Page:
Vogue for yellow gold boosts buying in second quarter of 2014.
The latest global gold demand trends from the World Gold Council (WGC) have revealed a 21% increase in UK gold demand for Q2 2014, compared to the same period in 2013.
The quarterly reports from the WGC outline demand by country, as well as by sector. Global gold demand for jewellery in Q2 – from April to June 2014 – represents more than half of total global gold demand.
Total global gold demand for all sectors reached 964 tonnes in Q2, 16% lower than the same period last year, as consumers and investors pulled back and consolidated their activity.
Overall, global gold demand for jewellery fell 30% year-on-year to a total of 510 tonnes. Despite this decline, global gold demand has been on an upwards trajectory since 2009, with India and China remaining the leaders in terms of overall demand in the second quarter.
The gold price also fell in the second quarter, with the London PM Gold Fix sitting at an average of US$1,288 (£771) per ounce, falling 9% compared to Q2 2013.
The World Gold Council’s managing director of investment strategy Marcus Grubb said: “In the context of an exceptional year last year where we saw record consumer buying and investor sell-offs, this quarter’s demand continues to demonstrate a return to long-term trends, illustrating the uniquely balanced nature of the gold market.
"Jewellery consumers continued to digest the exceptional purchases of 2013 and investors also rebalanced, pulling back from the extremes we saw last year. Overall the gold market is stabilising following the extraordinary conditions we saw in 2013.”
UK Gold Demand for Jewellery in Q2
According to today’s WGC report, the UK was one of the more positive markets for gold in Q2, with demand rising 21% to four tonnes. The WGC said UK consumer confidence has continued to grow in line with the economy, with sales bolstered by yellow gold coming back into fashion.
In physical terms, UK gold demand reach 3.6 tonnes in Q2, up from 3 tonnes in Q2 2013. In value terms, UK gold demand climbed 10% year-on-year, reaching US$149 million (£89m).
The WGC also notes that UK hallmarking statistics show growth across all carat segments for gold, which has been helped by a stronger currency keeping the sterling price down.
With a view to the first six months of the year, UK gold demand for jewellery is 25% ahead of the same period last year, albeit that absolute volumes remain very low.
Global Gold Demand in Q2
In terms of global gold demand for jewellery, the year-on-year decline of 30% recorded in Q2 "was predictably dramatic", according to the WGC, given the high levels of demand recorded in Q2 2013.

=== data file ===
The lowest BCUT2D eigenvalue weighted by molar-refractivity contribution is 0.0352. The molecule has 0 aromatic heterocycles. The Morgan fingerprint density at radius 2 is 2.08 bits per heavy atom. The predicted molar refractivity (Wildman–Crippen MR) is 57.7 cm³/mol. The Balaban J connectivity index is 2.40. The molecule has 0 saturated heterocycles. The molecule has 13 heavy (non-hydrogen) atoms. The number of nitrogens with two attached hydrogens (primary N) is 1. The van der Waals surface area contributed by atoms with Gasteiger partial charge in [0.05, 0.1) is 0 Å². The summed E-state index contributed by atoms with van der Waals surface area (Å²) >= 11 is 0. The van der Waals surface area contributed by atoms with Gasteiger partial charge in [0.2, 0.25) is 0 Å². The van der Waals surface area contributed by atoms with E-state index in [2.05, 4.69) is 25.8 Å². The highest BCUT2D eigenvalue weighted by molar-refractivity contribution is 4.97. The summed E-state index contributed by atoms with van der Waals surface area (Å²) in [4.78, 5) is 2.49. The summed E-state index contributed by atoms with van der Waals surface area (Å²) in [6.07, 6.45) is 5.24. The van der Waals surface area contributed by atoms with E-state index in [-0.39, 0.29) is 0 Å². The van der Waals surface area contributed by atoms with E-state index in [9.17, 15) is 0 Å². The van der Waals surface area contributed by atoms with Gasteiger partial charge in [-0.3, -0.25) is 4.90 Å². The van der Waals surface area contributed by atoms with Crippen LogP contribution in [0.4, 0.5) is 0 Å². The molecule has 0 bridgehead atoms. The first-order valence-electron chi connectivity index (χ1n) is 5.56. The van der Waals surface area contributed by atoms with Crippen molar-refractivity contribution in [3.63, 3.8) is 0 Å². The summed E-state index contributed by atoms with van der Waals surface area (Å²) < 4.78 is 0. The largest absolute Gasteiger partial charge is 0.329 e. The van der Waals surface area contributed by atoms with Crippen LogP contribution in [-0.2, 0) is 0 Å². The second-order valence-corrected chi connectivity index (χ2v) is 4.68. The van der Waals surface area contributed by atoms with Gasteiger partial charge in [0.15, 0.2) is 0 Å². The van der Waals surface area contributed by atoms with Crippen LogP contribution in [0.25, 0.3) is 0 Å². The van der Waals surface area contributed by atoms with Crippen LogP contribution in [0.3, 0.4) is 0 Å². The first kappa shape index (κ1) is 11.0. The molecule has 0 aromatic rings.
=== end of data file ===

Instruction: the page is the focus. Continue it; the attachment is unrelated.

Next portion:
The total value of gold demand for the jewellery sector reached US$21.1 billion (£12.6bn) in Q2 2014, down 36% compared to the value of global gold demand in Q2 2013.
In the US, gold demand for jewellery demand grew for the fifth consecutive quarter. The WGC says the US market continues to absorb higher imports of gold jewellery, notably from India, China and Italy, the strength of which indicates growing confidence across the domestic supply chain, aided by higher margins.
Promotions such as the ‘May is Gold Month’ in the US initiative generated a good response among consumers, who continue to feel the benefits of an improving domestic economy.
The WGC has described 2014 as "potentially a pivotal year" for the gold supply chain. In line with its prediction in the previous Gold Demand Trends report in Q1, mine production posted another increase in the second quarter. Year-to-date, mine production has delivered an additional 58.2 tonnes of gold to the market vs H1 2013.
The WGC says it anticipates this rate of growth will slow in coming quarters as the supplies thin and mining companies facet limited opportunities to impose further cost cutting measures.
It believed mine supply may have already reached a high, meaning a plateau over the course of the next four to six quarters as a result.
In the year-to-date, recycling activity has generated supply of 578.3 tonnes – the lowest first half total since 2007. The environment of stable gold prices has discouraged consumers from selling their gold holdings. Recycling by consumers in industrialised markets contracted modestly, but appears to have reached a floor.